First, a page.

Having said that, I was perfectly able to suspend belief and go along with Poirot and Hastings on this dangerous adventure to save the world. It is by far the most exciting Christie novel I have read to date.


What kind of read is this?
Quick and easy, but a nail-biter.

Do I recommend that you read it?
Yes, to everyone.

Do I recommend that you buy it?
Yes. Absolutely.

Star Rating

7 / 8

Brilliant, couldn't put it down. Recommend that you buy it.

Tarzan of the Apes by Edgar Rice Burroughs

Tarzan of the Apes by Edgar Rice Burroughs is an exciting tale full of love and adventure; a book for all the ages.

Not only had I never read Tarzan of the Apes, I had never seen a movie adaptation of it either, so I came to this story as a complete novice. This review won't do the book justice, so I hope that you make time to read the book yourself.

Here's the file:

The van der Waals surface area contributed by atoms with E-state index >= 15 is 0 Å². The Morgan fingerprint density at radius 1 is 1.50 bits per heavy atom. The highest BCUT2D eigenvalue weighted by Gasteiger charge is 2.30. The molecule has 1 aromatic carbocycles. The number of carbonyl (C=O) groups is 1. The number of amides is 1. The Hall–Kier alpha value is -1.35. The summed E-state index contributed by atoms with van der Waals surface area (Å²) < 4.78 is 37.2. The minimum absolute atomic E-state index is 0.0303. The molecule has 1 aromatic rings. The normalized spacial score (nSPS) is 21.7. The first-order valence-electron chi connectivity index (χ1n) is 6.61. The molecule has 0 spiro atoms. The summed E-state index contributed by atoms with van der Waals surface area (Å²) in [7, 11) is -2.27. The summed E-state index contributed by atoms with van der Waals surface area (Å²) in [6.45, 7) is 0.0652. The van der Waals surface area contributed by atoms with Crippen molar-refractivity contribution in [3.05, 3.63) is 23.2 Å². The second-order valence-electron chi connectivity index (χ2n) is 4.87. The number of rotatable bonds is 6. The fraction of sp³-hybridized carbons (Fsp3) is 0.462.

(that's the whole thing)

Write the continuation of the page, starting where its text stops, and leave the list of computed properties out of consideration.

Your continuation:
In this book, Edgar Rice Burroughs tells the story of John Clayton, born to Lord and Lady Greystoke who were marooned on a jungle island in Africa after the crew on their boat mutinied. Following his parents death while he is a child, John Clayton is taken in by Kala, one of the great Apes that inhabits the island. He is raised an Ape, but begins to explore his true heritage in his parents hut. His curiosity is piqued when an African tribe moves onto the island - but his journey of self discovery reaches a head when an English family are marooned on the island and Tarzan finds himself attracted to the beautiful woman with them.